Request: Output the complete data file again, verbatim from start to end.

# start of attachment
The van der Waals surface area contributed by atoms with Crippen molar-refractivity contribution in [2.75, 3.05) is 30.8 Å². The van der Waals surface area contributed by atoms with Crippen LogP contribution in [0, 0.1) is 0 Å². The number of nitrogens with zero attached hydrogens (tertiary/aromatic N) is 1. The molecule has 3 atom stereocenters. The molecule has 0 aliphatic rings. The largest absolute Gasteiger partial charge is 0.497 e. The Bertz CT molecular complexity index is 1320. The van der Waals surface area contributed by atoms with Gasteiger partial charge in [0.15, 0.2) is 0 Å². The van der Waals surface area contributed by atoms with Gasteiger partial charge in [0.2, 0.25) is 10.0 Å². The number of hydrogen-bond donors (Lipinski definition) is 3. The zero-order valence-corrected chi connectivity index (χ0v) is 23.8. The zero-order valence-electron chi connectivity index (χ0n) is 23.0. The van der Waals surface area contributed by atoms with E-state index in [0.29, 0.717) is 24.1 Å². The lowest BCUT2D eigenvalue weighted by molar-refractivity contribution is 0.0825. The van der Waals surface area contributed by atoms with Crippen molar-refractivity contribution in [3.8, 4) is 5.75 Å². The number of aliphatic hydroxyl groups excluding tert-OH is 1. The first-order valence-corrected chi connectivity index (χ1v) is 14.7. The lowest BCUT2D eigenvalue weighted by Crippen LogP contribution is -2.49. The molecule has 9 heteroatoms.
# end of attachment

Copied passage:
The van der Waals surface area contributed by atoms with Crippen molar-refractivity contribution in [2.75, 3.05) is 30.8 Å². The van der Waals surface area contributed by atoms with Crippen LogP contribution in [0, 0.1) is 0 Å². The number of nitrogens with zero attached hydrogens (tertiary/aromatic N) is 1. The molecule has 3 atom stereocenters. The molecule has 0 aliphatic rings. The largest absolute Gasteiger partial charge is 0.497 e. The Bertz CT molecular complexity index is 1320. The van der Waals surface area contributed by atoms with Gasteiger partial charge in [0.15, 0.2) is 0 Å². The van der Waals surface area contributed by atoms with Gasteiger partial charge in [0.2, 0.25) is 10.0 Å². The number of hydrogen-bond donors (Lipinski definition) is 3. The zero-order valence-corrected chi connectivity index (χ0v) is 23.8. The zero-order valence-electron chi connectivity index (χ0n) is 23.0. The van der Waals surface area contributed by atoms with E-state index in [0.29, 0.717) is 24.1 Å². The lowest BCUT2D eigenvalue weighted by molar-refractivity contribution is 0.0825. The van der Waals surface area contributed by atoms with Crippen molar-refractivity contribution in [3.8, 4) is 5.75 Å². The number of aliphatic hydroxyl groups excluding tert-OH is 1. The first-order valence-corrected chi connectivity index (χ1v) is 14.7. The lowest BCUT2D eigenvalue weighted by Crippen LogP contribution is -2.49. The molecule has 9 heteroatoms.